What comes to your mind when you hear me say Sicily, the Mediterranean island at the toe of Italy?
Could it possibly be the notorious Mafia?
That was exactly what a friend said to me when I broadcasted that I was going to Sicily for a holiday. Why do you want to go to the Lair of the Mafia?
To humour him and to satisfy my curiosity, John and I drove to the village of Corleone one day in the 40 C July heat. You see, one of the first Hollywood films I ever saw in the late 1970s whilst still in China, was the Godfather. I still remember vividly the setting of Michael Corleone’s wedding in the stunning countryside of Sicily. Now that we were there, I wanted to check it out. Our resort was about an hour’s drive away.
The summer sun was beating down relentlessly, and en route we saw the rolling hills, mostly golden following the harvest of wheat, also due to heat. Sicily has one of the driest climates and July is especially arid. There were some green trees punctuating the fields but all around, were the magnificent golden views greeting our shaded eyes. I asked John to stop. For me it was never enough just to enjoy the views myself – I wanted to record some of the natural beauties I encountered and share them with my friends and followers on Social Media. A joy shared is doubled, I firmly believe that.
It was lunch time when we arrived, so first things first. We found a place and ordered pizza in one of the small piazzas in town. There was an advert for the local wine with Corleone on it. I sat down, and somehow I imagined Al Pacino sitting there sipping a beer and eating his pizza, some decades ago. In Italy, it does not matter where, don’t you feel that you are going back in time? I do.
As we wait for our guided tour at the C.I.D.M.D (International Documentary Centre of Mafia and the No Mafia Movement), we walked up to a monastery atop a rocky outcrop at the edge of the village and enjoyed a panoramic view of this famous location. What surrounds Corleone was breathtaking, and it was also apparent why this place could operate so successfully for so many years, not just for the Mafia within Sicily and Italy, but as far as New York in America. The roads to the village are winding and difficult. Its isolation was useful.
Yes, I am familiar with the story of the Godfather, not just because I have seen the trilogy starring the likes of mega stars Marlon Brando and aforementioned Al Pacino, I had read the book by Mario Puzo. Yet the visit to CIDMA was an eye opener. There was no romanticised take on what the M families did, only horrifying facts and figures. How did it begin?
For centuries, Sicily was ruled by a long line of foreign invaders, including the Phoenicians, Romans, Arabs, French and Spanish. The residents of this island formed groups to protect themselves from the often-hostile occupying forces, as well as from other regional groups of Sicilians. These groups, which later became known as clans or families, developed their own system for justice and retribution, carrying out their actions in secret. By the 19th century, small private armies known as “mafie” took advantage of the frequently violent, chaotic conditions in Sicily and extorted protection money from landowners. From this history, the Sicilian Mafia emerged as a collection of criminal clans or families.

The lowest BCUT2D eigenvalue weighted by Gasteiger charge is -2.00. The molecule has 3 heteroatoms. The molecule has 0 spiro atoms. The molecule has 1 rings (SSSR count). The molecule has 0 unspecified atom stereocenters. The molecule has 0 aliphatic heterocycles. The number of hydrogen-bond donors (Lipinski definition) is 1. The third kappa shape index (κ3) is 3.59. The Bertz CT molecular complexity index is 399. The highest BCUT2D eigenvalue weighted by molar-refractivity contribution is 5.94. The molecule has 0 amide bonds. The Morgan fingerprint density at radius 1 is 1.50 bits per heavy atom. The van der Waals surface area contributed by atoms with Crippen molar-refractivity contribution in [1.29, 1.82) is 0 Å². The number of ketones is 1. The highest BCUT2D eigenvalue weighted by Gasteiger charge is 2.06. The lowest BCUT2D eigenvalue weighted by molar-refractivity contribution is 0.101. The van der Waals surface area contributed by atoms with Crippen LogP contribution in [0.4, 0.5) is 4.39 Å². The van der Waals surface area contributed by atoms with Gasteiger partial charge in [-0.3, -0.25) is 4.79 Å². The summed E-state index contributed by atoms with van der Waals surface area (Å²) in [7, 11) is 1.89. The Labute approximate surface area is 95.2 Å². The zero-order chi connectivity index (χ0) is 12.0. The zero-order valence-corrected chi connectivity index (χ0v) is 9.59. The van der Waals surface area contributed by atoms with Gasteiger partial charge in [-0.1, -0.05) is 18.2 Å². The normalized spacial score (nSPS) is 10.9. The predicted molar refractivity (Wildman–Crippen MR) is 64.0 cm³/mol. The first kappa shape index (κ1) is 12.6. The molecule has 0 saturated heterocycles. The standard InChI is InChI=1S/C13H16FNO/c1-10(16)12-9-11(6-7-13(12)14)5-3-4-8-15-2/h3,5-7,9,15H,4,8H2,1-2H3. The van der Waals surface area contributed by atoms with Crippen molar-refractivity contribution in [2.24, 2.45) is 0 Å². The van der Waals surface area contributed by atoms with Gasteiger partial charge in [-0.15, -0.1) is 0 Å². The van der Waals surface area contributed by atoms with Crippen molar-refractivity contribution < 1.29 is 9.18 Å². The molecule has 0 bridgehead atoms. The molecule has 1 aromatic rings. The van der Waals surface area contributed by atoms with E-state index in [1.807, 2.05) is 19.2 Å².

In the 1950s and afterwards, the Mafia flourished and its ever expanding criminal empire became a major player of international drug trafficking. Bribery and intimidation of officials, murdering those who dared to defy them and even innocent bystanders. There was a time when nobody could speak about them, and people in Corleone lived in fear for their lives.
Our guide led us into a room with a massive bookcase of court files, which recorded one of the biggest trials of mafia bosses in the late 1980s, the room also housed two busts of the judges who were subsequently assassinated by the Mafiosi, and a picture of a brave woman who first spoke openly about them in church, breaking the silence code which had sealed the mouths of residents, both within the M Families and outside.
Another room was filled with pictures taken by a courageous female journalist, https://en.wikipedia.org/wiki/Letizia_Battaglia, documenting the ferocious internal war of the Mafia, and its assault on civil society. Each picture in that room told a story, some heartbreaking (a Mother’s face after losing her son), and others bloody and harrowing (a lone body and a coffin next to him). The M families not only had a code of “honor”, but they sent messages to heighten the fear and terror.
Time has moved on, as you can see from the establishment of the Centre, right in the heart of the Dragon’s Lair and the anti-Mafia movement. According to our guide, although the government crackdown of the M families was determined and successfully weakened them, they are still everywhere. The Mayor of Corleone was recently found to have M connections hence the seat of Mayor is currently empty. Although the village of Corleone is no longer that hotbed for breeding Godfathers and Professors (apparently all the M bosses had nicknames to suit their demeanours), some 80 % of Palermo shop owners still have to pay protection money, even in 2017.
Finally our guide said to us: we want the world to know that Corleone is not just a notorious place for Mafia, we have come a long way and the villagers now lead a normal life. Please spread the word.
Here I am, spreading the word. Visit Sicily and Corleone. Truly stunning island with an amazingly rich history, wonderful landscape and much more. I’ll share some of these beautiful experiences in my next blog, so do pop back in.